The Intelligence Reform and Terrorism Prevention Act of 2004 requires that the Secretary of Homeland Security develop a plan for reliably evaluating the identity and citizenship of people entering the U.S. In response, the U.S. Customs and Border Protection (CBP) and U.S. Department of State are proposing a regulation specifying documentation requirements for people entering the U.S. via land borders from countries in the Western Hemisphere, referred to as the Western Hemisphere Travel Initiative (WHTI-L). The White House Office of Management and Budget directs agencies to use benefit-cost analyses to evaluate proposed regulations during the regulatory review process. However, data and methods for estimating the benefits of terrorism security regulations like the WHTI-L are inadequate to support benefit-cost analysis. This report introduces a framework for using probabilistic terrorism risk modeling in a break-even analysis of a regulatory action, demonstrates an application of the framework on the regulatory analysis of WHTI-L, and discusses how this type of analysis can be further integrated into the regulatory review process.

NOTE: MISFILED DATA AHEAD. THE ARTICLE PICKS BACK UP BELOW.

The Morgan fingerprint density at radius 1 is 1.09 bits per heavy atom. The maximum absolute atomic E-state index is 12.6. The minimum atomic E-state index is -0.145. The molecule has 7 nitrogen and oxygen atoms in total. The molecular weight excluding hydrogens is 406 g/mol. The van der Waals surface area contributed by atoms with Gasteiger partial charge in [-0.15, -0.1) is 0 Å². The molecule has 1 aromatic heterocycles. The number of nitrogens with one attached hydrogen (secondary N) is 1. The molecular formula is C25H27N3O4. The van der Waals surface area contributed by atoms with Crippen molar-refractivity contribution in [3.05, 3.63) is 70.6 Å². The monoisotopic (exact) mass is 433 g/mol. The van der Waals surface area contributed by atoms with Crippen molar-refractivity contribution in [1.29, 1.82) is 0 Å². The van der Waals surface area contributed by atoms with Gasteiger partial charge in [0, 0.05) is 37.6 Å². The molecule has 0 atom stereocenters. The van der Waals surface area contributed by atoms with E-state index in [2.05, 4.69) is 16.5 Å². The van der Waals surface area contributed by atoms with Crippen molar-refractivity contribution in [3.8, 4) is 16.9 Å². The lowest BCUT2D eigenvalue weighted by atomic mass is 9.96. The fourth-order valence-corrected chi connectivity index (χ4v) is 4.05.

Table of Contents
Using Probabilistic Risk Modeling In Regulatory Benefit-Cost Analysis
Application of Probabilistic Terrorism Modeling to Break-Even Benefit-Cost Analysis of WHTI-L
Summary and Conclusions
The RMS Probabilistic Terrorism Model